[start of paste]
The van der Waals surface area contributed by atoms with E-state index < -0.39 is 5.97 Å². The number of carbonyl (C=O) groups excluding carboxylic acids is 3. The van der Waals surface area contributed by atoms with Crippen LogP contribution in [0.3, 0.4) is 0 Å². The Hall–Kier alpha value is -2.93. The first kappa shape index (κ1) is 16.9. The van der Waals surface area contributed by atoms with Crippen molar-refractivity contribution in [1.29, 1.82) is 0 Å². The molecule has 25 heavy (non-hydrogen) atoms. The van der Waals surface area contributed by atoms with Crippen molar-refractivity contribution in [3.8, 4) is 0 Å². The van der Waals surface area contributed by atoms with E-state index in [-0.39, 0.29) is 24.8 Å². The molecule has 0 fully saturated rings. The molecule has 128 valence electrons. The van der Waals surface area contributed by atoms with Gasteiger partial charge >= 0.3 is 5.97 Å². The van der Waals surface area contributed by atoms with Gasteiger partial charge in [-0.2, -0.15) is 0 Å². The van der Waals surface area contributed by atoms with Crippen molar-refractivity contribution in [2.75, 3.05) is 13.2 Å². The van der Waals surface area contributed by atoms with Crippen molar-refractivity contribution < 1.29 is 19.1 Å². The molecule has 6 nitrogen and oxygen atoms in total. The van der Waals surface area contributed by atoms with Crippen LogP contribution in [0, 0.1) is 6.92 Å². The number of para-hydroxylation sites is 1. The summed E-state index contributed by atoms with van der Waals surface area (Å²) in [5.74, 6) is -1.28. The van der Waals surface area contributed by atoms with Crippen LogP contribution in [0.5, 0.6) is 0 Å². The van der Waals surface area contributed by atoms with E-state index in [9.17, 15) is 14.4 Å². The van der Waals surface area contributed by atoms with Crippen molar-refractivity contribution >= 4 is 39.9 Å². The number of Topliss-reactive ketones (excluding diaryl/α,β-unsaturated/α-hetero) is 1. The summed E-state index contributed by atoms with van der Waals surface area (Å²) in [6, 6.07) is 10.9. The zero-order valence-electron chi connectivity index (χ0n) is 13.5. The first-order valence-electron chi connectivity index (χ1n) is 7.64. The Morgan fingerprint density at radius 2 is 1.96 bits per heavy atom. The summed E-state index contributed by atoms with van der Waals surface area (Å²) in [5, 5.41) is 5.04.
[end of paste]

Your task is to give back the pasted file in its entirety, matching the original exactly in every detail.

The van der Waals surface area contributed by atoms with E-state index < -0.39 is 5.97 Å². The number of carbonyl (C=O) groups excluding carboxylic acids is 3. The van der Waals surface area contributed by atoms with Crippen LogP contribution in [0.3, 0.4) is 0 Å². The Hall–Kier alpha value is -2.93. The first kappa shape index (κ1) is 16.9. The van der Waals surface area contributed by atoms with Crippen molar-refractivity contribution in [1.29, 1.82) is 0 Å². The molecule has 25 heavy (non-hydrogen) atoms. The van der Waals surface area contributed by atoms with Crippen molar-refractivity contribution in [3.8, 4) is 0 Å². The van der Waals surface area contributed by atoms with E-state index in [-0.39, 0.29) is 24.8 Å². The molecule has 0 fully saturated rings. The molecule has 128 valence electrons. The van der Waals surface area contributed by atoms with Gasteiger partial charge >= 0.3 is 5.97 Å². The van der Waals surface area contributed by atoms with Gasteiger partial charge in [-0.2, -0.15) is 0 Å². The van der Waals surface area contributed by atoms with Crippen molar-refractivity contribution in [2.75, 3.05) is 13.2 Å². The van der Waals surface area contributed by atoms with Crippen molar-refractivity contribution < 1.29 is 19.1 Å². The molecule has 6 nitrogen and oxygen atoms in total. The van der Waals surface area contributed by atoms with Crippen LogP contribution in [0, 0.1) is 6.92 Å². The number of para-hydroxylation sites is 1. The summed E-state index contributed by atoms with van der Waals surface area (Å²) in [5.74, 6) is -1.28. The van der Waals surface area contributed by atoms with Crippen LogP contribution in [0.5, 0.6) is 0 Å². The van der Waals surface area contributed by atoms with E-state index in [9.17, 15) is 14.4 Å². The van der Waals surface area contributed by atoms with Crippen molar-refractivity contribution >= 4 is 39.9 Å². The number of Topliss-reactive ketones (excluding diaryl/α,β-unsaturated/α-hetero) is 1. The summed E-state index contributed by atoms with van der Waals surface area (Å²) in [6, 6.07) is 10.9. The zero-order valence-electron chi connectivity index (χ0n) is 13.5. The first-order valence-electron chi connectivity index (χ1n) is 7.64. The Morgan fingerprint density at radius 2 is 1.96 bits per heavy atom. The summed E-state index contributed by atoms with van der Waals surface area (Å²) in [5, 5.41) is 5.04.